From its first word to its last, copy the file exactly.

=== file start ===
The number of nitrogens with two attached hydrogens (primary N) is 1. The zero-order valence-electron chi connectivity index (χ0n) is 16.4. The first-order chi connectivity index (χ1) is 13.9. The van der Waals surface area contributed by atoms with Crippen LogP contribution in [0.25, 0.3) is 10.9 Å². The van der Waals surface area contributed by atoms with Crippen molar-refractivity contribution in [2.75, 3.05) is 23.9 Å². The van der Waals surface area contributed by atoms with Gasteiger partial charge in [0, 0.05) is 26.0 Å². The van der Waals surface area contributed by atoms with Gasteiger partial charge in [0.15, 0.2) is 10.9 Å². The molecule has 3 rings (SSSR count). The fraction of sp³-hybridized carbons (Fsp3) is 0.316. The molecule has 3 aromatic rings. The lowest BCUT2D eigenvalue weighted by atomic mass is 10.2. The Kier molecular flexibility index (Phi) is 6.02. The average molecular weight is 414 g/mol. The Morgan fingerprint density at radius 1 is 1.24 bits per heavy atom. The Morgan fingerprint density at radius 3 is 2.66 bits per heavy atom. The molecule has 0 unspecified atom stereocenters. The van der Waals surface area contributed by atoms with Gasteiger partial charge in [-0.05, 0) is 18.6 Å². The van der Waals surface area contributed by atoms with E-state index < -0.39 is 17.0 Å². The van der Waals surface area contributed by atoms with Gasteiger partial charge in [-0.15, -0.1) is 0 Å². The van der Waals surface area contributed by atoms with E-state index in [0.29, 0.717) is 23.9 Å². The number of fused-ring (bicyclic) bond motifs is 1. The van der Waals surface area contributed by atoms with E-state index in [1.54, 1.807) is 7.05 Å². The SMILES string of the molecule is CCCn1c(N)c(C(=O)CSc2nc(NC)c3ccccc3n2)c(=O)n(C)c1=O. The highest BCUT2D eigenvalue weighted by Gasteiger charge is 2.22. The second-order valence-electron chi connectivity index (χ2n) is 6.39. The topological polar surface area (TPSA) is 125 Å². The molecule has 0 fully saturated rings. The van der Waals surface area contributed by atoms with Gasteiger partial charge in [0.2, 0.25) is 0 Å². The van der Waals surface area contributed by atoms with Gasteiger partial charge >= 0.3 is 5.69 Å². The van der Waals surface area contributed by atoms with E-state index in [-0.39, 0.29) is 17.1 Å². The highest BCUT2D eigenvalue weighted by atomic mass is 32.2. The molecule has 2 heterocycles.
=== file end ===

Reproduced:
The number of nitrogens with two attached hydrogens (primary N) is 1. The zero-order valence-electron chi connectivity index (χ0n) is 16.4. The first-order chi connectivity index (χ1) is 13.9. The van der Waals surface area contributed by atoms with Crippen LogP contribution in [0.25, 0.3) is 10.9 Å². The van der Waals surface area contributed by atoms with Crippen molar-refractivity contribution in [2.75, 3.05) is 23.9 Å². The van der Waals surface area contributed by atoms with Gasteiger partial charge in [0, 0.05) is 26.0 Å². The van der Waals surface area contributed by atoms with Gasteiger partial charge in [0.15, 0.2) is 10.9 Å². The molecule has 3 rings (SSSR count). The fraction of sp³-hybridized carbons (Fsp3) is 0.316. The molecule has 3 aromatic rings. The lowest BCUT2D eigenvalue weighted by atomic mass is 10.2. The Kier molecular flexibility index (Phi) is 6.02. The average molecular weight is 414 g/mol. The Morgan fingerprint density at radius 1 is 1.24 bits per heavy atom. The Morgan fingerprint density at radius 3 is 2.66 bits per heavy atom. The molecule has 0 unspecified atom stereocenters. The van der Waals surface area contributed by atoms with Gasteiger partial charge in [-0.05, 0) is 18.6 Å². The van der Waals surface area contributed by atoms with E-state index < -0.39 is 17.0 Å². The van der Waals surface area contributed by atoms with Gasteiger partial charge in [-0.15, -0.1) is 0 Å². The van der Waals surface area contributed by atoms with E-state index in [0.29, 0.717) is 23.9 Å². The number of fused-ring (bicyclic) bond motifs is 1. The van der Waals surface area contributed by atoms with E-state index in [1.54, 1.807) is 7.05 Å². The SMILES string of the molecule is CCCn1c(N)c(C(=O)CSc2nc(NC)c3ccccc3n2)c(=O)n(C)c1=O. The highest BCUT2D eigenvalue weighted by Gasteiger charge is 2.22. The second-order valence-electron chi connectivity index (χ2n) is 6.39. The topological polar surface area (TPSA) is 125 Å². The molecule has 0 fully saturated rings. The van der Waals surface area contributed by atoms with Gasteiger partial charge in [0.2, 0.25) is 0 Å². The van der Waals surface area contributed by atoms with Gasteiger partial charge >= 0.3 is 5.69 Å². The van der Waals surface area contributed by atoms with E-state index in [-0.39, 0.29) is 17.1 Å². The highest BCUT2D eigenvalue weighted by atomic mass is 32.2. The molecule has 2 heterocycles.